Church petitions against move to curb population growth

via Pioneer News Service | Kochi published on October 7, 2008

The Catholic Church in Kerala has started efforts to defeat the Left move for limiting through legislation the number of children per couple to two and to impose a fine of Rs 10,000 for each child born thereafter. The law reforms committee appointed by the Government has already recommended that a law is desirable to keep a check on the population growth by restricting the number of children per couple to two. The committee is headed by Justice VR Krishna Iyer.
 
 

 
The Pro-Life Council of the Kerala Catholic Bishop’s Council, the most influential collective of the Church heads in Kerala, has submitted a memorandum to the State Human Rights Commission requesting rejection of the recommendation of the law reforms committee to fine parents for their children in excess of two.
 

 
The Pro-Life Council has said in his memorandum to the rights panel that it was the right of the parents, vested in them through the institution of marriage, to have offspring and that it was the right and responsibility of the parents to decide how many children they should have as per their financial, health and social situation.
 

 
The council said that no country or government had the right to interfere in this right of the parents.
 

 
It asked in the memorandum submitted to commission member S Varghese that the Government should not be allowed even to consider the recommendation of the commission.
 

 
The recommendation of the law reforms panel had come at a time when the Christian society in the State was searching for ways to salvage the Christian population from a steady fall witnessed in the last three decades.
 

 
It was only recently that the church had begun considering ideas like providing special support to families with three or more children in Church-run hospitals and educational institutions.
 

 
The committee had in July drawn up the draft of the proposed Bill, Kerala Family Planning and Control Bill, for legal provisions to ban giving birth to more than two children per couples.
 

 
Apart from imposition of a fine of Rs 10,000 on couples for every child they begot after the second child, the draft also proposed that such children should not be given education or other social benefits.
 

 
In the particular context of the Church’s call for having more children than two, the committee also wanted the Government to prohibit the efforts to promote begetting and rearing more children than two per couple on the basis of community, religion, class, caste or region.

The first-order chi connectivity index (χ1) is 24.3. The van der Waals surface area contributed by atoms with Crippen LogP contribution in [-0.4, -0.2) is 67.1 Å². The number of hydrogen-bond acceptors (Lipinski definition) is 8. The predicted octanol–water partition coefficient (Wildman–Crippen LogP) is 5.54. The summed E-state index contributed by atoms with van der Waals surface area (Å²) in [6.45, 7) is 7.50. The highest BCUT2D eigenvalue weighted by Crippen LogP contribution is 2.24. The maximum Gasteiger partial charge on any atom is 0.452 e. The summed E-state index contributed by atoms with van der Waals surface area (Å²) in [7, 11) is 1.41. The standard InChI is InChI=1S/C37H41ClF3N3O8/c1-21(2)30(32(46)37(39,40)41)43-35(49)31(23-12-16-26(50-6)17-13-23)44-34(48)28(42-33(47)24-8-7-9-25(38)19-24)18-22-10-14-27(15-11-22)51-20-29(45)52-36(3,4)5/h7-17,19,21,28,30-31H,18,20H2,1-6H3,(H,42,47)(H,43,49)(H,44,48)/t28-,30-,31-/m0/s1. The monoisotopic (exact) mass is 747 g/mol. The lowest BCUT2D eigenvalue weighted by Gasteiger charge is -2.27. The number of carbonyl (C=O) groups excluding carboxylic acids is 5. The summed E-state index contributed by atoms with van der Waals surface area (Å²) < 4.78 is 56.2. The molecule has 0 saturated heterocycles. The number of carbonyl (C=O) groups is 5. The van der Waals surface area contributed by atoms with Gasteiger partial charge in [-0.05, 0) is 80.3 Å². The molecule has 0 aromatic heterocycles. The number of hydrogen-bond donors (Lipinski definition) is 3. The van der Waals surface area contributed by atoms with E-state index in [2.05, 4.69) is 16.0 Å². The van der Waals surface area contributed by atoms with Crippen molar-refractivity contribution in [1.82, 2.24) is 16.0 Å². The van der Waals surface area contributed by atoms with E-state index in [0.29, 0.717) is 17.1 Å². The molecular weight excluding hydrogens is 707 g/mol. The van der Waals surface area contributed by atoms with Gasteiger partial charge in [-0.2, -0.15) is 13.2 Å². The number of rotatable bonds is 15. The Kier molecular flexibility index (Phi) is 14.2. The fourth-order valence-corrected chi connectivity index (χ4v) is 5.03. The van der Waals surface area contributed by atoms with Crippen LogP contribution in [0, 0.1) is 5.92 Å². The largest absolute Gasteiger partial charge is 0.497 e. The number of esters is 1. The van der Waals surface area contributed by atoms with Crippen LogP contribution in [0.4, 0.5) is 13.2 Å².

The law reforms panel had also recommended regular awareness campaigns on family planning methods in the rural areas. It also wanted distribution of contraceptives and other family planning implements through hospitals and community and primary health centres.
 

 
The committee had drawn up the recommendations because there were no comprehensive and effective laws to control population growth. The panel held that certain communities were trying to grab several benefits through collective efforts using the population size as strength thus leading to the collapse of the financial system of the State.
 

 
In Kerala, Hindus constitute 55 per cent of the total population, while Muslims form 24.7 per cent. The Christians constitute 19 per cent or less.
 

 
The larger family concept is being mooted by the Church in the context of the fall in the population growth at a rate of 0.40 per cent a decade. Sources in the Church say that the Hindus in the State also should view the situation seriously as their rate of fall of population growth, at 1.55 per cent a decade, was far more critical in the context of a growth in the Muslim population at a rate of 1.75 per cent in ten years.
 

 
KCBC sources say that demographic studies show an alarming trend in Kerala where Muslim families alone are showing increase in children, while the number of kids in both the Hindu and Christian families has been falling sharply.
 

 
Among the chief seven denominations of the Christian Church in Kerala, Syrian Christians, who constitute 80 per cent of the total Christian population, are the most concerned about this fall in population. “Our men and women had got good education and this had contributed hugely to the shrinkage of the population.
 

 
It is when we are trying to find ways to re-educate them to have more children the Government is moving in to restrict our strength,” said a KCBC source.
 

 
The source said the Syrian Christian population, which stood at 9.7 per cent of the total Kerala population just a year ago could plummet to a mere eight percent in another ten years. “The children-per-couple status among us is less than 1.7 while that of the Muslims is above three”, he said.
 

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